will be data collected from individuals at locations where there is an 
increased likelihood of persons at high risk of driving while alcohol-
impaired, i.e., at bars. Data will be collected from 100 bar patrons 
concurrent with each of the 5 telephone survey waves for a total of 
1,500 face-to-face interviews. Interview length will average 5 minutes 
and ask about awareness of the program and perceived risk of alcohol-
impaired drivers being stopped by law enforcement officers.
    Data will also be collected from drivers at the program and 
comparison sites through a roadside survey before, midway, and after 
the 2-year intervention period. Breath samples will be obtained to 
identify any changes in the distribution of roadside BACs (Blood 
Alcohol Concentration) across data collection periods, and the drivers 
will also be administered a 5-minute face-to-face interview. Sample 
size will be 100 drivers per site per data collection wave, for a total 
of 1,500 drivers. The interviews will collect information on program 
awareness and perceived risk of an alcohol-impaired driver being 
stopped by law enforcement officers.
    In conducting the proposed telephone interviews, the interviewers 
would use computer-assisted telephone interviewing to reduce interview 
length and minimize recording errors. The proposed data collection at 
bars and the roadside survey would be anonymous; they would not collect 
any personal information that would allow anyone to identify 
respondents. The telephone interviews during wave 1 will include some 
collection of personally identifying information in order to conduct a 
small number of re-interviews during waves 3 and 5. However, that 
information will be held exclusively by the survey contractor, 
protected from disclosure to any other parties, and destroyed once no 
longer needed for re-contacting prospective respondents. Moreover, the 
personally identifiable information will be separated from the survey 
responses. No personally identifiable information will be collected 
during telephone survey waves 2 through 5.
    Description of the Need for the Information and Proposed Use of the 
Information--NHTSA was established to reduce the number of deaths, 
injuries, and economic losses resulting from motor vehicle crashes on 
the Nation's highways. As part of this statutory mandate, NHTSA is 
authorized to conduct research as a foundation for the development of 
motor vehicle standards and traffic safety programs.
    The heavy toll that alcohol-impaired driving exacts on the nation 
in fatalities, injuries, and economic costs is well documented. High 
visibility enforcement has historically had the strongest support in 
the research literature for effectiveness in reducing alcohol-impaired 
driving. Studies have demonstrated that prolonged commitment to highly 
visible and well-publicized enforcement of the drinking and driving 
laws, with enforcement and communication activities conducted on a 
regular basis, can result in substantial reduction in alcohol-related 
and alcohol-impaired driving crashes. In practice, however, law 
enforcement agencies have consolidated their high visibility alcohol 
enforcement efforts into a small number of enforcement waves that occur 
each year. The high visibility enforcement becomes an enhanced form of 
enforcement rather than something that the officers normally do. Thus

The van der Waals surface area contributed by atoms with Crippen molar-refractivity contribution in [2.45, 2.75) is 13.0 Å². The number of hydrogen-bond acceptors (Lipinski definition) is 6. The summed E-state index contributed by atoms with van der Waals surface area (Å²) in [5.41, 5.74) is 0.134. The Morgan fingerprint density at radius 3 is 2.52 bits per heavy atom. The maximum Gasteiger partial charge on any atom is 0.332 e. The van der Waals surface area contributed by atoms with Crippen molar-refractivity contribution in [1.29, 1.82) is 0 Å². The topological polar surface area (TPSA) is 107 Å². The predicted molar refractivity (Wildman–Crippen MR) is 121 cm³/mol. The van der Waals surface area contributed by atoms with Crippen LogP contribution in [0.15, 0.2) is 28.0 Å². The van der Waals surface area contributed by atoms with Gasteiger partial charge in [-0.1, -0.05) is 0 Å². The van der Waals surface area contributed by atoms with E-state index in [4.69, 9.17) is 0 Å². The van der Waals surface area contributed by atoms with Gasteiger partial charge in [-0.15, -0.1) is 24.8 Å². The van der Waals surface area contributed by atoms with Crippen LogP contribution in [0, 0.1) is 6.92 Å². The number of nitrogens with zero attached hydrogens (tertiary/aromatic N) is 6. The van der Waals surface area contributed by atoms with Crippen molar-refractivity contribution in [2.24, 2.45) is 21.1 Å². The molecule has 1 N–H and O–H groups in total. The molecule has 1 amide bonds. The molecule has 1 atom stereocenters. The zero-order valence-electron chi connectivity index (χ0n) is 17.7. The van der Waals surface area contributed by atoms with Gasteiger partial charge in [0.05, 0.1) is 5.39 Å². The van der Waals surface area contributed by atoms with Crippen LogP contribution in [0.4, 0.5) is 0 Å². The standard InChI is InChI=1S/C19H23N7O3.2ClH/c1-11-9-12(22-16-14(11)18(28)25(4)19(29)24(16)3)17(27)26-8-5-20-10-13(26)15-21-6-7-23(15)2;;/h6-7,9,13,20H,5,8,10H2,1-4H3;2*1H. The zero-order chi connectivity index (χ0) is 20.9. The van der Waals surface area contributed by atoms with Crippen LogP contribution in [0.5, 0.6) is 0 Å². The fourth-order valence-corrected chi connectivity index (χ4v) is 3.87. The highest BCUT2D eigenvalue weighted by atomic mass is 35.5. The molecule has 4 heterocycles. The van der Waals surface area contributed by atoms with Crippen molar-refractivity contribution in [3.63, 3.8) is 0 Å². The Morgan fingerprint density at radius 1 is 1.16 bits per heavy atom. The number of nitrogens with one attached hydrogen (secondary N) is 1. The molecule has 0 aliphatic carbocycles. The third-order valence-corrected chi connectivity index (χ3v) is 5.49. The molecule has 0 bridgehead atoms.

attempting to sustain the high visibility enforcement over time entails 
determining how law enforcement agencies can integrate high visibility 
enforcement of the drinking and driving laws so that it is not 
producing an extra burden for officers but is rather a normal and 
regular part of their work.
    NHTSA plans to demonstrate three community programs of high 
visibility enforcement of the drinking and driving laws. Two of those 
programs will be designed as fully integrated high visibility 
enforcement programs. Since many law enforcement agencies would be 
unable to move directly to a fully integrated program, a third program 
will be demonstrated that is operating at an intermediate level between 
current common practice and full integration. NHTSA will collect 
information to assess the extent to which the programs penetrate public 
awareness, how effective the programs are perceived by residents in the 
intervention communities, and whether changes occur over the course of 
the programs in the perceived risk of an alcohol-impaired driver being 
stopped by law enforcement officers. Because the alcohol crash fatality 
problem is concentrated among certain groups, particular attention will 
be paid to assessing this information for drivers most likely to drive 
at BACs above the legal limit. In addition to self-report information, 
NHTSA will collect roadside BAC data to obtain a measure of the 
distribution of BACs among drivers on the road.
    NHTSA will use the findings from this proposed collection of 
information to assist States, localities, and law enforcement agencies 
to design and implement sustained programs of high visibility 
enforcement of the drinking and driving laws.
    Description of the Likely Respondents (Including Estimated Number, 
and Proposed Frequency of Response to the Collection of Information)--
Under this proposed effort, the Contractor would conduct 23,500 
telephone interviews, 1,500 face-to-face interviews with bar patrons, 
and 1,500 face-to-face interviews with drivers who participate during 
roadside surveys. The telephone interviews will be conducted with 
drivers age 18 and older in the five selected communities, with over-
sampling of drivers 18 through 34. Interview length will average 10 
minutes. Interviews would be conducted with drivers at residential 
phone numbers selected through random digit dialing. Businesses are 
ineligible for the sample and would not be interviewed. A total of 250 
respondents who complete the interview during the initial baseline 
survey wave will be administered the survey two additional times 
separated

[[Page 2444]]

by 1-year intervals, for a total of three administrations of the survey 
over slightly more than a 2 year period. All other members of the 
sample will be administered the survey one time only.
    The interviews with bar patrons will be conducted with individuals 
21 years of age and older. Interview length will average approximately 
5 minutes, and each member of the sample would complete one interview. 
Businesses are ineligible for the sample and would not be interviewed.
    The roadside survey interviews will be conducted with drivers 18 
and older. Interviews would average 5 minutes, and each member of the 
sample would complete one interview. Businesses are ineligible for the 
sample and would not be interviewed.
    Estimate of the Total Annual Reporting and Record Keeping Burden 
Resulting from the Collection of Information--NHTSA estimates that 
respondents would require an average of 10 minutes to complete the 
telephone interviews or a total of 3,917 hours for the 23,500 
respondents. The interviews with bar patrons will average 5 minutes or 
a total of 125 hours for the 1,500 respondents. The roadside survey 
interviews will also average 5 minutes or a total of 125 hours for the 
1,500 respondents. The total number of estimated reporting burden hours 
on the general public would be 4,167. The annual reporting burden would 
be 1,923 hours based on a 26 month data collection period. The 
respondents would not incur any reporting cost from the information 
collection. The respondents also would not incur any record keeping 
burden or record keeping cost from the information collection.

    Authority:  44 U.S.C. 3506(c)(2)(A).

Jeffrey Michael,
Associate Administrator, Research and Program Development.
[FR Doc. 2011-645 Filed 1-12-11; 8:45 am]
BILLING CODE 4910-59-P